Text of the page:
“A Good Man is Hard to Find”
The second item under consideration is the short story written by Flannery O’Connor in 1955, which is entitled “A Good Man is Hard to Find.” This work is composed in the literary style which differentiates from the style of the previous story. While Hawthorne’s literary piece was vastly based on imagery and it was written in a vivid language, the item under consideration is the manifestation of a more realistic, yet still moving literary manner.
Considering the plot, this is a story of a family car trip which ends with tragedy. The family comprises grandmother and her son, who has a wife and three kids. In the beginning, they decide to go to Tennessee because grandmother wants to visit the places that she loves and to show them to kids (O’Connor 231). In the middle of the journey, they stop for lunch at the road cafe, and they have a conversation with the host about a criminal on the loose. At one point of the further trip, the road accident happens, and the car falls into the ditch. There the family encounters the Misfit, the previously mentioned criminal (O’Connor 238). He talks to grandmother while his henchmen kill family members one after another, and at the end of the story, the Misfit kills the granny.
At first sight, the story might appear to be lacking an obvious conclusion; however, it is a very complex composition of correlating leitmotifs. It is not possible to investigate each of them to the full extent; nevertheless, the attempt to designate the primary theme will be made. One could argue that one of the central points of the story is the character of the Misfit since he is an example of an individual whose behavior was shaped by the judgments of other people. Of course, the author’s choice to use the imagery of a savage criminal to illustrate this thesis is extravagant and utmost; however, an immense literary effect is reached. When the Misfit tells grandmother that she should not have recognized him, the author might be implying that she should not perceive this man primarily as a criminal. Therefore, it is possible to suggest that O’Connor claims that people are vastly impacted by the judgments of other people and society as a whole.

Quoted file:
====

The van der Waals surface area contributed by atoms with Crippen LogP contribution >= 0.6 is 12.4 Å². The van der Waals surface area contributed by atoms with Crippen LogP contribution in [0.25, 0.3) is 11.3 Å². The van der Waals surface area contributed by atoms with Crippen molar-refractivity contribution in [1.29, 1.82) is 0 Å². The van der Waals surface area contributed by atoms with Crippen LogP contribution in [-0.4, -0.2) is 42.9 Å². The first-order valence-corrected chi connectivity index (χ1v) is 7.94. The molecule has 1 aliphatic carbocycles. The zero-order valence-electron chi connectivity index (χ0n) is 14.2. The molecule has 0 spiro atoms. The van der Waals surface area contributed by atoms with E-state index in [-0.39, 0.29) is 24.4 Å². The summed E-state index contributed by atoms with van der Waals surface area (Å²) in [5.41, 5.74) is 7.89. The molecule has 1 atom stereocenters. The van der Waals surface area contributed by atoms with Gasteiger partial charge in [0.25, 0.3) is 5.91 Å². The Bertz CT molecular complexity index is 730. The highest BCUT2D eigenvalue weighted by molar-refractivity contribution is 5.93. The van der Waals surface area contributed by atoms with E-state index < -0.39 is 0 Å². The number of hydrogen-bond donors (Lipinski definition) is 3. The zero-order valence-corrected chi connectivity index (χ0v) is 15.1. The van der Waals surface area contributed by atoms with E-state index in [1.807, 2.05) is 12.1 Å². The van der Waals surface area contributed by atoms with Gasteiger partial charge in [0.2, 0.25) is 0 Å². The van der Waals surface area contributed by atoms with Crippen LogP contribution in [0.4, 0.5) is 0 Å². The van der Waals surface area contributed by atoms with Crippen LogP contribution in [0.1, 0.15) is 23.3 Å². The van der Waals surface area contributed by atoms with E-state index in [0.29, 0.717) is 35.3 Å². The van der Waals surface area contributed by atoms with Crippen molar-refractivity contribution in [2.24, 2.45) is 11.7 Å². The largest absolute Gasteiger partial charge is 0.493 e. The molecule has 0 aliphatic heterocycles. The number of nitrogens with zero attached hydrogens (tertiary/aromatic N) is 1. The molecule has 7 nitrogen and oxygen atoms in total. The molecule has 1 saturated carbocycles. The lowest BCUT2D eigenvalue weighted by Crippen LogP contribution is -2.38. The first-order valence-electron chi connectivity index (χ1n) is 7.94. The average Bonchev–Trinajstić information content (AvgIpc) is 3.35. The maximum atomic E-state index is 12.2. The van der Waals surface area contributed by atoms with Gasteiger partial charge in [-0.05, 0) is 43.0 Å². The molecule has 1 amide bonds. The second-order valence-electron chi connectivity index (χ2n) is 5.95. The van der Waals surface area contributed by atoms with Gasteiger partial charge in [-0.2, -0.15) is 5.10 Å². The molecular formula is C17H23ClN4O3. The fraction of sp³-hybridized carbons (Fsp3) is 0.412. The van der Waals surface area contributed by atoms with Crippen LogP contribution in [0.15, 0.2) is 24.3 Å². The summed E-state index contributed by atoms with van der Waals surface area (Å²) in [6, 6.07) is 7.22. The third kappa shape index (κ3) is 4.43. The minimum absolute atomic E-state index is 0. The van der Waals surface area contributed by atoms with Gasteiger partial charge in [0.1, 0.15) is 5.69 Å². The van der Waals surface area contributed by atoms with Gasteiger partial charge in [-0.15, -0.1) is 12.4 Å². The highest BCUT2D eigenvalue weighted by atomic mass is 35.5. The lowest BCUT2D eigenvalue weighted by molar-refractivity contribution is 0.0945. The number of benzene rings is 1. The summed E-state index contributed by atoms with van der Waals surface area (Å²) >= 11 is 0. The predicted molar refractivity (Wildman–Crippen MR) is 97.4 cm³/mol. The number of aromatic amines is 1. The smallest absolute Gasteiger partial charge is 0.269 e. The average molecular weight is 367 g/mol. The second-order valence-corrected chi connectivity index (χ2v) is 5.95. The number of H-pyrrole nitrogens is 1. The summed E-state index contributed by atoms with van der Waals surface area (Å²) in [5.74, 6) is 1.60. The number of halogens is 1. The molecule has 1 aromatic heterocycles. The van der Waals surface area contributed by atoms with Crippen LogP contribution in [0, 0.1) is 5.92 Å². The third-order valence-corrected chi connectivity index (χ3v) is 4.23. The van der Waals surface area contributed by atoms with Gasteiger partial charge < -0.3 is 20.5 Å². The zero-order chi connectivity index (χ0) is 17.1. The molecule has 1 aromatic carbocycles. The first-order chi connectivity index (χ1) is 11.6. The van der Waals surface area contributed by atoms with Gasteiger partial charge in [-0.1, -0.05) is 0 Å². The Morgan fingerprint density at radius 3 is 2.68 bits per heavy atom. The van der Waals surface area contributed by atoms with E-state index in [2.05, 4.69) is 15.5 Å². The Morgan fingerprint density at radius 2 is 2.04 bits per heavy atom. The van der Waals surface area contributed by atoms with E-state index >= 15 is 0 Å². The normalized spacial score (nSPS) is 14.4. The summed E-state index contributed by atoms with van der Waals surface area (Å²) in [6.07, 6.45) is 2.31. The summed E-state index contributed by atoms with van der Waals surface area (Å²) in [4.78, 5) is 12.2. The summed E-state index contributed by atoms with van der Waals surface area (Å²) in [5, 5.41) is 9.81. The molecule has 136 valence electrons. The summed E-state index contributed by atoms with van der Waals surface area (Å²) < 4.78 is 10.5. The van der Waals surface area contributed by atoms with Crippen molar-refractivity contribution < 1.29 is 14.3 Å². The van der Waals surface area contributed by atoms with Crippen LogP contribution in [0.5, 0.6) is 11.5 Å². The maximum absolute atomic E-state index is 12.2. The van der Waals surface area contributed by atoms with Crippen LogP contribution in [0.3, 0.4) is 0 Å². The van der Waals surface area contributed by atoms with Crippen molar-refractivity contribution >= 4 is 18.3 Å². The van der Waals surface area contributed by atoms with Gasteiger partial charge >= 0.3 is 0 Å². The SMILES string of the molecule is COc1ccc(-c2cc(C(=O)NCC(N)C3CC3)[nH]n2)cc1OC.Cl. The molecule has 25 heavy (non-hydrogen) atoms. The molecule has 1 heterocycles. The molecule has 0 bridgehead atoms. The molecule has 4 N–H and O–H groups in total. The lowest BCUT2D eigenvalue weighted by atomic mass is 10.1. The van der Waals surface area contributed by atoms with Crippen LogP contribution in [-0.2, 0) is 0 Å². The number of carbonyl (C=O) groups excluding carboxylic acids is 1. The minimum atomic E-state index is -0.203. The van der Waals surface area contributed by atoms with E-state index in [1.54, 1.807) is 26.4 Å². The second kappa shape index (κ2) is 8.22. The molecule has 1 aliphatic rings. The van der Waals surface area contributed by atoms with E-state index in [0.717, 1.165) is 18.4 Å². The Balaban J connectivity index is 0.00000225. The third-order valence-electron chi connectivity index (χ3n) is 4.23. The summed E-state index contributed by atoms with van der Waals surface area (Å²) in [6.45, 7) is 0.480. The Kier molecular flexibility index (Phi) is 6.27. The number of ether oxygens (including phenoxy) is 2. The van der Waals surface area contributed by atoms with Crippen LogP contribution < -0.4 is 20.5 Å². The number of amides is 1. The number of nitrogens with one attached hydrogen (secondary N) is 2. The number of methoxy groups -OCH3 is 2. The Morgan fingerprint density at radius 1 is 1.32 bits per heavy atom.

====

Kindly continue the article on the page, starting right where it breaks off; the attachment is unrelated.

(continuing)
As it was stated in the beginning, the ability to judge is profoundly inherent in the human nature. However, this capacity does not always have a positive influence on people’s lives. In this brief analysis, two literary pieces concerning the subject matter were investigated. The first story’s lesson is that people can hardly handle the negative imagery of their significant others and thus they become judgemental. Concerning the second story, it is possible to conclude that judgments can have a profound impact on the personality of an individual.
Hawthorne, Nathaniel. “Young Goodman Brown.” Reading Literature and Writing Argument, edited by James, Missy et al., 6th ed., Pearson, 2016, pp. 220-230.
O’Connor, Flannery. “A Good Man is Hard to Find.” Reading Literature and Writing Argument, edited by James, Missy et al., 6th ed., Pearson, 2016, pp. 231-242.